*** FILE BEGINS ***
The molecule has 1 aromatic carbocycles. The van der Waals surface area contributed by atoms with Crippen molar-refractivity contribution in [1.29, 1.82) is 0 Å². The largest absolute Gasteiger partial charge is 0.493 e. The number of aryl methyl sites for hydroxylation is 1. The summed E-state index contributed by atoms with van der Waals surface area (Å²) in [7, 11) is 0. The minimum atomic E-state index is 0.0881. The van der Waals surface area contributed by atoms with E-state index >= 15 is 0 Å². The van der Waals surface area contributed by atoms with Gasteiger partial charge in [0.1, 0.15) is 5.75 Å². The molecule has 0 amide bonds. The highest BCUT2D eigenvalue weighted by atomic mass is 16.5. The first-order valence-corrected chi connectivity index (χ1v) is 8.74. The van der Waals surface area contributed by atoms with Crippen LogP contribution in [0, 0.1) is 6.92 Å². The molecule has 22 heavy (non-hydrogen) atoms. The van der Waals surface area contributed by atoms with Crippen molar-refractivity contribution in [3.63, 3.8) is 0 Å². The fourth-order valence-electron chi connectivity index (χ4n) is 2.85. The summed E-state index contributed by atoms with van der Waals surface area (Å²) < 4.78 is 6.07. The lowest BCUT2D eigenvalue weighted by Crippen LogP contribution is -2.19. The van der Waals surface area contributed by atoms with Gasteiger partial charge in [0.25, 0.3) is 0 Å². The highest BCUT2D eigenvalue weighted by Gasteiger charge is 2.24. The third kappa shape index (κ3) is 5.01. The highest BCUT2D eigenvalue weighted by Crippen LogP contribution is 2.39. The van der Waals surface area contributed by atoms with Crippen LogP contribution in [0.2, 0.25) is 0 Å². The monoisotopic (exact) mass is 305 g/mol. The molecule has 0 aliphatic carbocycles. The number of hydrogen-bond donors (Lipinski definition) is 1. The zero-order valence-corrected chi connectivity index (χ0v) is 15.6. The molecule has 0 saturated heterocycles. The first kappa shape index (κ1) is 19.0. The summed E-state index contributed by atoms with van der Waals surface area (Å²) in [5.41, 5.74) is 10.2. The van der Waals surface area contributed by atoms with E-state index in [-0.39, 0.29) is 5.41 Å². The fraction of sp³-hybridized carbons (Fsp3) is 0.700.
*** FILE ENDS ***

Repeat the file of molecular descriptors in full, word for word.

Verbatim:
The molecule has 1 aromatic carbocycles. The van der Waals surface area contributed by atoms with Crippen molar-refractivity contribution in [1.29, 1.82) is 0 Å². The largest absolute Gasteiger partial charge is 0.493 e. The number of aryl methyl sites for hydroxylation is 1. The summed E-state index contributed by atoms with van der Waals surface area (Å²) in [7, 11) is 0. The minimum atomic E-state index is 0.0881. The van der Waals surface area contributed by atoms with E-state index >= 15 is 0 Å². The van der Waals surface area contributed by atoms with Gasteiger partial charge in [0.1, 0.15) is 5.75 Å². The molecule has 0 amide bonds. The highest BCUT2D eigenvalue weighted by atomic mass is 16.5. The first-order valence-corrected chi connectivity index (χ1v) is 8.74. The van der Waals surface area contributed by atoms with Crippen LogP contribution in [0, 0.1) is 6.92 Å². The molecule has 22 heavy (non-hydrogen) atoms. The van der Waals surface area contributed by atoms with Crippen molar-refractivity contribution in [3.63, 3.8) is 0 Å². The fourth-order valence-electron chi connectivity index (χ4n) is 2.85. The summed E-state index contributed by atoms with van der Waals surface area (Å²) < 4.78 is 6.07. The lowest BCUT2D eigenvalue weighted by Crippen LogP contribution is -2.19. The van der Waals surface area contributed by atoms with Gasteiger partial charge in [0.25, 0.3) is 0 Å². The highest BCUT2D eigenvalue weighted by Gasteiger charge is 2.24. The third kappa shape index (κ3) is 5.01. The highest BCUT2D eigenvalue weighted by Crippen LogP contribution is 2.39. The van der Waals surface area contributed by atoms with Crippen LogP contribution in [0.2, 0.25) is 0 Å². The monoisotopic (exact) mass is 305 g/mol. The molecule has 0 aliphatic carbocycles. The number of hydrogen-bond donors (Lipinski definition) is 1. The zero-order valence-corrected chi connectivity index (χ0v) is 15.6. The molecule has 0 saturated heterocycles. The first kappa shape index (κ1) is 19.0. The summed E-state index contributed by atoms with van der Waals surface area (Å²) in [5.41, 5.74) is 10.2. The van der Waals surface area contributed by atoms with E-state index in [-0.39, 0.29) is 5.41 Å². The fraction of sp³-hybridized carbons (Fsp3) is 0.700.